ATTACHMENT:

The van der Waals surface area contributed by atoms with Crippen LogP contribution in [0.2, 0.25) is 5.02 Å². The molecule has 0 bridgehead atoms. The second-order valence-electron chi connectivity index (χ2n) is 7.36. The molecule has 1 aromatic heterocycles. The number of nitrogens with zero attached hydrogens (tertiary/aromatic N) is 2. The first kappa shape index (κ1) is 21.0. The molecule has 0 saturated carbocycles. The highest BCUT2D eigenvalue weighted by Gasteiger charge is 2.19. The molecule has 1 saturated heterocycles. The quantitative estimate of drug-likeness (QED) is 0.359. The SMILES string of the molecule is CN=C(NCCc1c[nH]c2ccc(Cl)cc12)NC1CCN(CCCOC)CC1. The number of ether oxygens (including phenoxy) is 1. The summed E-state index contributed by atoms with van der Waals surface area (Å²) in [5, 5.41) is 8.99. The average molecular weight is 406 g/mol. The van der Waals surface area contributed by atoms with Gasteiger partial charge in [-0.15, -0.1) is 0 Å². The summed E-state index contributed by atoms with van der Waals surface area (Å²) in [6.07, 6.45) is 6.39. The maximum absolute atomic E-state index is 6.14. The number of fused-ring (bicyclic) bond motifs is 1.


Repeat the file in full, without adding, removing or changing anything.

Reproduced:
The van der Waals surface area contributed by atoms with Crippen LogP contribution in [0.2, 0.25) is 5.02 Å². The molecule has 0 bridgehead atoms. The second-order valence-electron chi connectivity index (χ2n) is 7.36. The molecule has 1 aromatic heterocycles. The number of nitrogens with zero attached hydrogens (tertiary/aromatic N) is 2. The first kappa shape index (κ1) is 21.0. The molecule has 0 saturated carbocycles. The highest BCUT2D eigenvalue weighted by Gasteiger charge is 2.19. The molecule has 1 saturated heterocycles. The quantitative estimate of drug-likeness (QED) is 0.359. The SMILES string of the molecule is CN=C(NCCc1c[nH]c2ccc(Cl)cc12)NC1CCN(CCCOC)CC1. The number of ether oxygens (including phenoxy) is 1. The summed E-state index contributed by atoms with van der Waals surface area (Å²) in [5, 5.41) is 8.99. The average molecular weight is 406 g/mol. The van der Waals surface area contributed by atoms with Gasteiger partial charge in [-0.15, -0.1) is 0 Å². The summed E-state index contributed by atoms with van der Waals surface area (Å²) in [6.07, 6.45) is 6.39. The maximum absolute atomic E-state index is 6.14. The number of fused-ring (bicyclic) bond motifs is 1.